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Scarcity and reality: the future of luxury

What does the future of luxury marketing look like? 

Scarcity - exclusivity and the social capital that comes with it - will likely always be the main driver of luxury. But in our new technology-driven reality, in which new business models have democratised access to expensive things (e.g., Rent the Runway, the iPhone Upgrade Programme, etc.) and social platforms have enabled us to see and be seen like never before, social capital is becoming less about one’s ability to demonstrate wealth, and increasingly about one’s ability to show they possess the things that are arguably scarcer than anything else: good taste, creativity, insightfulness, wellness, and social consciousness - less-tangible yet uniquely-human and personal qualities that money, in theory, should never truly be able to buy.

And it is these new drivers of social capital that have expanded the luxury market to include new product types, like technology. Perhaps the most long-standing example is Apple, which, since the iMac era, has managed to maintain its punchy price point not just through pioneering design and usability, but by positioning itself as the “creative’s choice.” Although technically an automotive company, another example is Tesla, whose waitlists rival the Italian sports car manufactures not just because of their luxurious design and performance, but because driving one suggests that you also care about the environment. A more recent example is Peloton, which pulls the wellness lever of luxury by bringing exclusive-gym-calibre spin classes to the home.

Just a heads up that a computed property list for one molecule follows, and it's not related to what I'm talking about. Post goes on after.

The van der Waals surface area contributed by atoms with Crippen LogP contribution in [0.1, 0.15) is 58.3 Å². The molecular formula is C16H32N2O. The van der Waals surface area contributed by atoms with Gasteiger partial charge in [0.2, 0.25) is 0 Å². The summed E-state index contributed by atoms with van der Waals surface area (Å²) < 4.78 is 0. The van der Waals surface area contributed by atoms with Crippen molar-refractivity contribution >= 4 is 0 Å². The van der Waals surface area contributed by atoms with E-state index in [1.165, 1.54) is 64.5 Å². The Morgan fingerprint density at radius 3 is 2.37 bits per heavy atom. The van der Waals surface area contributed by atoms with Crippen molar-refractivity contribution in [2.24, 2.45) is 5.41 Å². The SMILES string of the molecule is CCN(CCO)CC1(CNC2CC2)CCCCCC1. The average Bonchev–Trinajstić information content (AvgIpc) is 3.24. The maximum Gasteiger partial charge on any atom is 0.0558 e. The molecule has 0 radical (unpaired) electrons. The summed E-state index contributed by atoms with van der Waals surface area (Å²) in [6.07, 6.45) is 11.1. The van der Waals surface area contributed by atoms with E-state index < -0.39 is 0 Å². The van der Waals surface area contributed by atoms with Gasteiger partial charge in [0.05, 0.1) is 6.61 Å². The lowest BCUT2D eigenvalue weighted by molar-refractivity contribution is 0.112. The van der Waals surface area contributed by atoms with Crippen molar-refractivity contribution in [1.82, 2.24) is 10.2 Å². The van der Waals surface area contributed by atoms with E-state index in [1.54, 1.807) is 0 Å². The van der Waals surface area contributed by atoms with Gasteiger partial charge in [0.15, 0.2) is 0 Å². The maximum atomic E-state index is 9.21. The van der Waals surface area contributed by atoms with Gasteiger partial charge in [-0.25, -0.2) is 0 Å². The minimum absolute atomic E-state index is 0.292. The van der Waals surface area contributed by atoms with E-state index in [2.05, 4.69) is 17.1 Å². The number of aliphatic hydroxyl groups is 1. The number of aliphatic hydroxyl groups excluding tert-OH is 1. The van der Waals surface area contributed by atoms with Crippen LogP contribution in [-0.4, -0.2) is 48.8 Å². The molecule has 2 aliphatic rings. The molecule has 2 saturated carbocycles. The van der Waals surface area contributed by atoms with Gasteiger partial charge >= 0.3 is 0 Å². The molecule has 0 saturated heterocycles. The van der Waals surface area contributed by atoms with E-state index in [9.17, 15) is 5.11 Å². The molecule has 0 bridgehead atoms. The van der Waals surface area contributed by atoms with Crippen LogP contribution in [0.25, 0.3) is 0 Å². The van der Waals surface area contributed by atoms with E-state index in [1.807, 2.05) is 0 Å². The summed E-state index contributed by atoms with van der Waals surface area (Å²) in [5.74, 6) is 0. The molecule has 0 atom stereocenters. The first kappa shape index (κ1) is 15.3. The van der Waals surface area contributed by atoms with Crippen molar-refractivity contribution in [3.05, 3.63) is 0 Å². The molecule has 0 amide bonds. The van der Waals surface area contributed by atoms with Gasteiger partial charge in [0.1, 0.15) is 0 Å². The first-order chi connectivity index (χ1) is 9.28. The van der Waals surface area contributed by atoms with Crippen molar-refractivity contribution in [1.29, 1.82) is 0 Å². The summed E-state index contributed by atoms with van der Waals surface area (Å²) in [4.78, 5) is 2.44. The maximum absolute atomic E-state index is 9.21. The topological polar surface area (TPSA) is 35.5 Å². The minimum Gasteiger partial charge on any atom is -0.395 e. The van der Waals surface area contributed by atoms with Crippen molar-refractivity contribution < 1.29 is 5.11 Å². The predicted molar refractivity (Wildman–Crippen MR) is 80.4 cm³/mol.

Fortunately, technology has also enabled companies to manage need for greater authenticity through personalisation across the entire marketing stack. But what we’re also seeing successful companies do is evolve how they delineate between consumers and approach their interactions with them in the first place. More and more brands - particularly those in the lifestyle space, or those that aspire to be - have moved away from traditional demographic approaches and are instead focusing on consumer tribes as opposed to segments.

This not only allows them to solve for commonalities and differences in mindset, which is far more effective in ensuring authenticity, but also enables them to engage consumers in more meaningful ways, such as in the actual development or marketing of their products, which is arguably the biggest driver of authenticity. Included in this is the use of influencers, who simultaneously attract new customers to the brand and help maintain its relevance by helping to shape and promote the products themselves. 

 

Binary luxury

Established luxury brands, particularly those in fashion and beauty, have been some of the fastest to adapt to digital. For example, the historical torchbearers of luxury, Chanel and Hermes, have shifted significant portions of their marketing spend from print to digital. And while this has democratised access to their content, which one could argue has cheapened it, they’ve managed to protect their total brand experience by refraining from selling their products online and forcing consumers into their stores, which they’ve sought to make increasingly experiential - perhaps in compensation.